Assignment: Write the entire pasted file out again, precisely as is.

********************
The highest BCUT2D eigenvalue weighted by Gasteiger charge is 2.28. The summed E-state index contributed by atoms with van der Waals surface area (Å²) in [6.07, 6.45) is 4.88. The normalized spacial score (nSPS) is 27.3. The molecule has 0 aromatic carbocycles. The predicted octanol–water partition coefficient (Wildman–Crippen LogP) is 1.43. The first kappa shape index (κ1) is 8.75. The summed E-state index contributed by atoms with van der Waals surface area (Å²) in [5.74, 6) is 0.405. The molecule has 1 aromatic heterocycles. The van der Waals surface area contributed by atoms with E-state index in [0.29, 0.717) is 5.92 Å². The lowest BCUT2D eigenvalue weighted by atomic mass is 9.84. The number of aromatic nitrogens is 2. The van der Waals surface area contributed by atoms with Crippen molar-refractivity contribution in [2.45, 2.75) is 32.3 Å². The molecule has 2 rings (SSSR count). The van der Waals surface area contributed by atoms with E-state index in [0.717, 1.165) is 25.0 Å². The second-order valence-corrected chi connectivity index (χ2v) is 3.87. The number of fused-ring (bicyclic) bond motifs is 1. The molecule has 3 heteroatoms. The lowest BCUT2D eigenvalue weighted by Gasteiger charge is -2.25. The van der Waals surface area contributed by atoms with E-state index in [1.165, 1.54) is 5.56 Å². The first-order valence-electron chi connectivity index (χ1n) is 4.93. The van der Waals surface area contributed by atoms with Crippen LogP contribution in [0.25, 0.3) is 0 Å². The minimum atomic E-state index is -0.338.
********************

The highest BCUT2D eigenvalue weighted by Gasteiger charge is 2.28. The summed E-state index contributed by atoms with van der Waals surface area (Å²) in [6.07, 6.45) is 4.88. The normalized spacial score (nSPS) is 27.3. The molecule has 0 aromatic carbocycles. The predicted octanol–water partition coefficient (Wildman–Crippen LogP) is 1.43. The first kappa shape index (κ1) is 8.75. The summed E-state index contributed by atoms with van der Waals surface area (Å²) in [5.74, 6) is 0.405. The molecule has 1 aromatic heterocycles. The van der Waals surface area contributed by atoms with E-state index in [0.29, 0.717) is 5.92 Å². The lowest BCUT2D eigenvalue weighted by atomic mass is 9.84. The number of aromatic nitrogens is 2. The van der Waals surface area contributed by atoms with Crippen molar-refractivity contribution in [2.45, 2.75) is 32.3 Å². The molecule has 2 rings (SSSR count). The van der Waals surface area contributed by atoms with E-state index in [0.717, 1.165) is 25.0 Å². The second-order valence-corrected chi connectivity index (χ2v) is 3.87. The number of fused-ring (bicyclic) bond motifs is 1. The molecule has 3 heteroatoms. The lowest BCUT2D eigenvalue weighted by Gasteiger charge is -2.25. The van der Waals surface area contributed by atoms with E-state index in [1.165, 1.54) is 5.56 Å². The first-order valence-electron chi connectivity index (χ1n) is 4.93. The van der Waals surface area contributed by atoms with Crippen LogP contribution in [0.25, 0.3) is 0 Å². The minimum atomic E-state index is -0.338.